Rule 5: Ask the other person to immediately say “yes, please”

  • Safety valve when handling complaints: Let the other person speak. They know more about their business than we do. Let’s get to know him and ask questions. “If you want enemies, you must surpass your friends. If you want friends, you should let your friends surpass yours.” – La Rochefoucauld.

Rule 6: Let the person who is most vocal do all the talking.

  • How to get cooperation: Nobody likes being forced to do something. We all want to believe we can buy what we want, and we will apply our ideas. We like to be consulted about how we would like it to work. Alexander Pope said that man must be taught and the untaught as forgotten.

Rule 7: Let the person you are sharing the idea with feel that it is theirs.

  • This formula will make you smile: There is a reason the other person thinks or proceeds the way they do. Once you discover this hidden reason, you can unlock the key to their actions and perhaps even their personalities. Put yourself in the shoes of the other person. Gerald s. Nirenberg: “You can communicate effectively when you show that the other person considers their ideas and feelings equally important.”

Rule 8: See things from the perspective of another person.

  • What everyone wants: Start by saying “I can’t fault you for feeling how you feel. If I were in your shoes, it is not doubt that I would feel exactly the same.” This phrase will make even the most irritable person smile.

Rule 9: Show empathy for the wishes and ideas of others

  • This is a call everyone loves: Usually people have two reasons to do one thing. One reason that seems worthy and one that is good. The true reason is the reason each person thinks about it. There’s no need for anyone to insist on this. We are all idealists deep down, so we want to think about motives that make sense.

Rule 10: Appeal only to noble motives

  • It is possible to do it in both the cinema and television. Dramatization is now the age of dramatization. It is not enough just to tell the truth. The story must be vivid, exciting, and dramatic. Television does it. The cinema does it. If you want to draw attention, you’ll have to do the same.

Rule 11: Dramatize your ideas

  • If nothing else works, you can try this: The desire to improve yourself. This is the challenge The challenge! The game is a powerful way to appeal to men of character. That’s what every successful person loves. It’s the chance to show your worth, to be noticed, and to win. Running racing is all about the desire for excellence, to feel valued, and to be successful.

Rule 12: Use gentle challenges tactfully


Part Four – Be A Leader: How To Change Others, Without Offending Them / Awakening Resentment

  • You don’t have to find fault. If you do, it is best to praise.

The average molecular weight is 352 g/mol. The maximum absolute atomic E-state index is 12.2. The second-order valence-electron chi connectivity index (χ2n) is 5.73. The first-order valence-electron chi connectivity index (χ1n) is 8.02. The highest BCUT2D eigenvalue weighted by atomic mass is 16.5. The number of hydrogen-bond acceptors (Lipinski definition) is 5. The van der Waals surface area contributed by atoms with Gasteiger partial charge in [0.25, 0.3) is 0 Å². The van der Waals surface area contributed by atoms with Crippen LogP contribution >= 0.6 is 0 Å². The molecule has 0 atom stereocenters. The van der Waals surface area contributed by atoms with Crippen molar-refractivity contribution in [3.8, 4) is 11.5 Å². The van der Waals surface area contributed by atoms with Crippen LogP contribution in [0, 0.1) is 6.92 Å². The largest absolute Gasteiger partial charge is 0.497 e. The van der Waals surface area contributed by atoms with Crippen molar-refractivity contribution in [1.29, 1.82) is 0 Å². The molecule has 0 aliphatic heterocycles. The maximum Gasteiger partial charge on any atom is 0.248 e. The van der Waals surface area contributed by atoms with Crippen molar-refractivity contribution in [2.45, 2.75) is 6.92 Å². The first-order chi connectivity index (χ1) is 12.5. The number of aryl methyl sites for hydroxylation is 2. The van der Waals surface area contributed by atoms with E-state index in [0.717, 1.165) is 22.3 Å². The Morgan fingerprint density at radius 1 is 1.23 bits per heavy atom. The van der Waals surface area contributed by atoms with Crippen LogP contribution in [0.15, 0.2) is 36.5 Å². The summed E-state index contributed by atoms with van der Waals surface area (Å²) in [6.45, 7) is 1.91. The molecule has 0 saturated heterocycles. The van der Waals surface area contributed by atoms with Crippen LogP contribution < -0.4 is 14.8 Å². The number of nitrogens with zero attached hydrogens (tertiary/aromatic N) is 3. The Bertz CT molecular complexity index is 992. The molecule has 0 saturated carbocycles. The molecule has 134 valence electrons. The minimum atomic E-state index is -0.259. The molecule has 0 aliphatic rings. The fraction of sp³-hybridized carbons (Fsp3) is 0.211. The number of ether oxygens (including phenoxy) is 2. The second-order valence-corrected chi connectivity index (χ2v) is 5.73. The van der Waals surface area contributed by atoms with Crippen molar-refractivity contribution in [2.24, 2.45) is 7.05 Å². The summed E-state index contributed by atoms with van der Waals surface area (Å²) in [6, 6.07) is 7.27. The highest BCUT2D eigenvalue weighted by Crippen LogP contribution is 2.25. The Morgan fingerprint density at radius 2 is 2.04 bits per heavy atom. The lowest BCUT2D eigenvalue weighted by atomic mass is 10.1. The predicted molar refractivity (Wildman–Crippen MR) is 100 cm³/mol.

Rule 1: Show sincere appreciation and praise.

  • You can criticize but not be hated: Directly drawing attention at mistakes is a great way to help sensitive people who might resent criticism.

Rule 2: Pay attention to mistakes made indirectly by others.

  • First, talk about your mistakes. It’s not difficult to listen to someone else’s account of your shortcomings.

Rule 3: Be honest about your mistakes, before you criticize others.

  • People don’t like taking orders. Resentment can be long-lasting, even if the order is given to correct a clearly bad situation. Asking questions makes it easier to accept orders and stimulates creativity.

Rule 4: Do not give orders, ask questions.

  • Save face by letting the other person save it! This is how important and vitally important it is! It is amazing how little we stop to consider it. To continue our journey, we trample on others’ feelings, making threats, pointing out defects, and criticizing children or employees in front of others without ever considering that we might be hurting the pride of others.

Rule 5: The other person must save his face.

  • To motivate people to success, praise should be specific and not just something the other person is saying to make them feel better. “Capabilities are susceptible to criticism, but they thrive when given encouragement. ” – Dale Carnegie.

Rule 6: Show warmth and generosity of spirit when you applaud others.

Make a name for yourself and then go to bed. “Assume a virtue even if it isn’t yours.” Shakespeare.

Rule 7: Maintain a good reputation for the other person.

  • Make mistakes easy to fix: If we are generous in how we encourage, if it makes things seem simple to do, then we can help the other person practice until dawn to improve their skills.

Rule 8: Encourage the other person. Make mistakes seem easy to fix.

You can make the other person happy by making them feel fulfilled. Instead of giving a directive, you can show the benefits you will get if they do the work.

Rule 9: Make sure that the other person is satisfied with what you have suggested.

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Zan Wat